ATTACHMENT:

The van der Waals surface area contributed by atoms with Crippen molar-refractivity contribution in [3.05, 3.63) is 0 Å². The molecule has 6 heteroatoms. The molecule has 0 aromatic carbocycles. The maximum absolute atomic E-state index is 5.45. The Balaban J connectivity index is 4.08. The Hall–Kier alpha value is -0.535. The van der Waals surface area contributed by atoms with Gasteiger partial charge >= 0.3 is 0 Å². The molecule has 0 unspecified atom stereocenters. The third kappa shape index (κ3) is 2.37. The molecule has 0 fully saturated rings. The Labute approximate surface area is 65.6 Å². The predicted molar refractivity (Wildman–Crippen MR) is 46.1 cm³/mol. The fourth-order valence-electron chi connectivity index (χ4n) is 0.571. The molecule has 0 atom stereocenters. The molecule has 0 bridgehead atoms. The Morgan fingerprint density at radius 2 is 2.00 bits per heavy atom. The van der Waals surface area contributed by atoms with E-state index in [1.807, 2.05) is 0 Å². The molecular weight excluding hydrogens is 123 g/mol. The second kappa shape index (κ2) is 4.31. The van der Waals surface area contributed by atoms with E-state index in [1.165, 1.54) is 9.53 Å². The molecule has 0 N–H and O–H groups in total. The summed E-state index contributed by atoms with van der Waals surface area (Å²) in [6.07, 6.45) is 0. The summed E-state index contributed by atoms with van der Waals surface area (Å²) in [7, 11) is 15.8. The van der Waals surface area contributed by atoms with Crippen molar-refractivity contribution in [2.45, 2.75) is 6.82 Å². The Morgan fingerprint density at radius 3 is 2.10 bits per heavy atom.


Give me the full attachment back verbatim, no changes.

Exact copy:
The van der Waals surface area contributed by atoms with Crippen molar-refractivity contribution in [3.05, 3.63) is 0 Å². The molecule has 6 heteroatoms. The molecule has 0 aromatic carbocycles. The maximum absolute atomic E-state index is 5.45. The Balaban J connectivity index is 4.08. The Hall–Kier alpha value is -0.535. The van der Waals surface area contributed by atoms with Gasteiger partial charge >= 0.3 is 0 Å². The molecule has 0 unspecified atom stereocenters. The third kappa shape index (κ3) is 2.37. The molecule has 0 fully saturated rings. The Labute approximate surface area is 65.6 Å². The predicted molar refractivity (Wildman–Crippen MR) is 46.1 cm³/mol. The fourth-order valence-electron chi connectivity index (χ4n) is 0.571. The molecule has 0 atom stereocenters. The molecule has 0 bridgehead atoms. The Morgan fingerprint density at radius 2 is 2.00 bits per heavy atom. The van der Waals surface area contributed by atoms with E-state index in [1.807, 2.05) is 0 Å². The molecular weight excluding hydrogens is 123 g/mol. The second kappa shape index (κ2) is 4.31. The van der Waals surface area contributed by atoms with E-state index in [1.165, 1.54) is 9.53 Å². The molecule has 0 N–H and O–H groups in total. The summed E-state index contributed by atoms with van der Waals surface area (Å²) in [6.07, 6.45) is 0. The summed E-state index contributed by atoms with van der Waals surface area (Å²) in [7, 11) is 15.8. The van der Waals surface area contributed by atoms with Crippen molar-refractivity contribution in [2.45, 2.75) is 6.82 Å². The Morgan fingerprint density at radius 3 is 2.10 bits per heavy atom.